FeaturedNationalVOLUME 19 ISSUE # 30-31

Environment day: a call to action

World Environment Day is observed every year on June 5 with the purpose of raising awareness about the formidable climate challenges facing the world, including global warming, deforestation and loss of biodiversity. In 1972, on June 5, the United Nations Conference on the Human Environment was held in Stockholm, Sweden. Commemorating the day, in 1973, the world celebrated its first World Environment Day. Since then, every year, the special day is observed on the same day.

Led by the UNEP, and held annually since 1973, World Environment Day has developed as the largest global platform for environmental outreach action. It is celebrated by millions of people across the world. Every year, World Environment Day is celebrated with a specific theme targeting the immediate problems – from climate change to global warming to deforestation. This year, the theme of World Environment Day is – Land restoration, desertification and drought resilience. According to the UN Convention to Combat Desertification, up to 40 per cent of the planet’s land is degraded, directly affecting half of the world’s population. The number and duration of droughts has increased by 29 per cent since 2000. It is said that without urgent remedial action, droughts may affect over three-quarters of the world’s population by 2050.

Ecosystems all over the world are threatened. From forests and drylands to farmlands and lakes, natural resources on which humanity’s existence depends are reaching a dead end. In view of the enormity of the challenge, there is a need for collaborative efforts to protect resources, preserve biodiversity, and build resilient ecosystems. Experts also emphasise the importance of sustainable land management, community empowerment, and clean technologies for a better, safer future for mankind.

Pakistan is the eighth most vulnerable nation on the Global Climate Risk Index. It is also third on the list of countries most affected by dangerously high air pollution levels. Climate change also poses a serious threat to agriculture and water resources which are depleting fast. This highlights the need for appropriate climate risk management strategies. According to an estimate, Pakistan may encounter a food shortage of 70 million tonnes by 2025. The country has also recorded a 23 per cent decrease in cotton productivity due to flooding in 2022. The agricultural sector is projected to shrink by up to 40pc by 2050 due to climate impacts.

During the last three years, Pakistan has experienced excessive rains, flash floods and unexpected droughts which have ravaged habitats and decades old agriculture production patterns. Also, as the UN warns about increasing desertification, we have seen the Indus River basin, drying up and shrinking. In the last few decades the country has moved from being one of the world’s most water abundant countries to one of the most scarce ones.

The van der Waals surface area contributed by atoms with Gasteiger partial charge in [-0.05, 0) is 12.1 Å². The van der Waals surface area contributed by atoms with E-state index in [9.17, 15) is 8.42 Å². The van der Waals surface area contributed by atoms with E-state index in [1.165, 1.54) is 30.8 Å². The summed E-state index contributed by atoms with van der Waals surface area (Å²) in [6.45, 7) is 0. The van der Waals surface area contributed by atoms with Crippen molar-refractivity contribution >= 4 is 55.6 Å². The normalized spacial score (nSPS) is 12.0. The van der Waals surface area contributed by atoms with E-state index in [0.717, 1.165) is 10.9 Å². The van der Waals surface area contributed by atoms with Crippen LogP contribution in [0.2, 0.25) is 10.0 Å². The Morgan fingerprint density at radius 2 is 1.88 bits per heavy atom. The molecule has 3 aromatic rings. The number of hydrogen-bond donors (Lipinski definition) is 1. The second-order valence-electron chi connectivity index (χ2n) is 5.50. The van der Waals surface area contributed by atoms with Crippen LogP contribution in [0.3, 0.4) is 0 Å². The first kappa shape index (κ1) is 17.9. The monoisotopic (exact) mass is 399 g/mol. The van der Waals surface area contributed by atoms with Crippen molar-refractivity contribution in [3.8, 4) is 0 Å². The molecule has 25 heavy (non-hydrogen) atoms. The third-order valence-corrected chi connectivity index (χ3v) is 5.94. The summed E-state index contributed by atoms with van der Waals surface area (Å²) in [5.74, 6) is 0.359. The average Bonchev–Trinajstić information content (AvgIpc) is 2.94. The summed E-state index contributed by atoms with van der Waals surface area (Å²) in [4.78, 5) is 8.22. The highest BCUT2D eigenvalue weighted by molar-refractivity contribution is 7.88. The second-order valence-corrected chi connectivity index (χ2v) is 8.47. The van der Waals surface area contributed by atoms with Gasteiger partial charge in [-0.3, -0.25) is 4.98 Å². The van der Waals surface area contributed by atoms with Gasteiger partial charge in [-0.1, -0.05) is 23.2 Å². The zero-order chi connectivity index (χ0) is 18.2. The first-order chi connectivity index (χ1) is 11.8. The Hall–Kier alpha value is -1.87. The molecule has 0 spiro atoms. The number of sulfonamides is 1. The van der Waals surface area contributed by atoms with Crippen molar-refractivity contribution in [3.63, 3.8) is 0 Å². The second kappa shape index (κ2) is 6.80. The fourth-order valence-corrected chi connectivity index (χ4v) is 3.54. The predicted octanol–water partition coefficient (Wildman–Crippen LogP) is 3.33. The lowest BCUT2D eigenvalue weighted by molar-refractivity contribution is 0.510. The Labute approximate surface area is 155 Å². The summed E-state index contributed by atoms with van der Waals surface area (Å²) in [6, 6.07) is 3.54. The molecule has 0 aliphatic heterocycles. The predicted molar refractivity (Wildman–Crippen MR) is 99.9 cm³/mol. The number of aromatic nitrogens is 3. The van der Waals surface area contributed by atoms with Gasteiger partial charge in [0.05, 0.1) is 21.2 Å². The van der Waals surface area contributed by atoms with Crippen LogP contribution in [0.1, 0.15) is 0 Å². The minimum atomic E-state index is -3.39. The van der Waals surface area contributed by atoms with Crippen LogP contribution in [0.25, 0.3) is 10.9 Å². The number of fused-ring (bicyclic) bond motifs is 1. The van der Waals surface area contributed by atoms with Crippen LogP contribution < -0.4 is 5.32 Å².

At a seminar on the occasion entitled ‘Land Restoration, Desertification and Drought Resilience: Our Land, Our Future’, jointly organized by the Ministry of Climate Change and Environmental Coordination, UNEP and the Sustainable Development Policy Institute, speakers underlined the urgent need to combat land degradation, which threatens three-quarters of the country’s land due to global warming and environmental degradation.

In recent years Pakistan has taken some positive steps to combat environmental challenges. Initiatives such as the Green Pakistan Programme, Living Indus Initiative, and National Adaptation Plan, are geared towards reforestation and ecosystem restoration, tackling issues of deforestation and biodiversity loss. Pakistan is also actively developing sustainable low-carbon development strategies with support from organizations like GIZ, UNDP, and the World Bank. Other projects under implementation include Recharge Pakistan, GLOF, and Sustainable Land Management Program (SLMP) to promote sustainable agriculture practices and combat land degradation. The government has also set the target of restoring 100,000 hectares of degraded land and achieving a 6 percent forest cover.

A ‘Climate Change Readiness’ study recently conducted by GIZ, a German development agency, and the Pakistan Business Council revealed that although awareness of climate risks is increasing, the requisite action to tackle the situation is not being taken. The study showed that there is a big gap between recognising climate risks and implementing requisite management strategies to mitigate these risks effectively.

It may be added here that the updated International Financial Reporting Standard for Sustainability-related Disclosures (IFRS S2) now mandates companies to report climate-related risks in their financial statements and give details of risk management and mitigation measures taken. In light of this, experts have urged Pakistani companies to map both physical and transitional climate risks such as direct damage from natural disasters, affecting assets, supply chains, and business continuity. There is also a need to make adjustments in a low-carbon economy, where changes in policy, market preferences, and technological advancements can disrupt existing business models. As of now, only 30pc of companies have developed comprehensive strategies to manage these risks, leaving a large proportion struggling with partial or fragmented approaches, which could jeopardise their long-term sustainability.

Pakistani entities will also have to keep in view the global economic landscape and climate policies, evolving market demands, and shifting investor priorities toward sustainability so as to seamlessly align with global green initiatives. All in all, Pakistan needs to develop a comprehensive policy to adapt to climate risks so as to gradually move to a sustainable and resilient future. The environmental threat is real and growing, and there is no time to lose.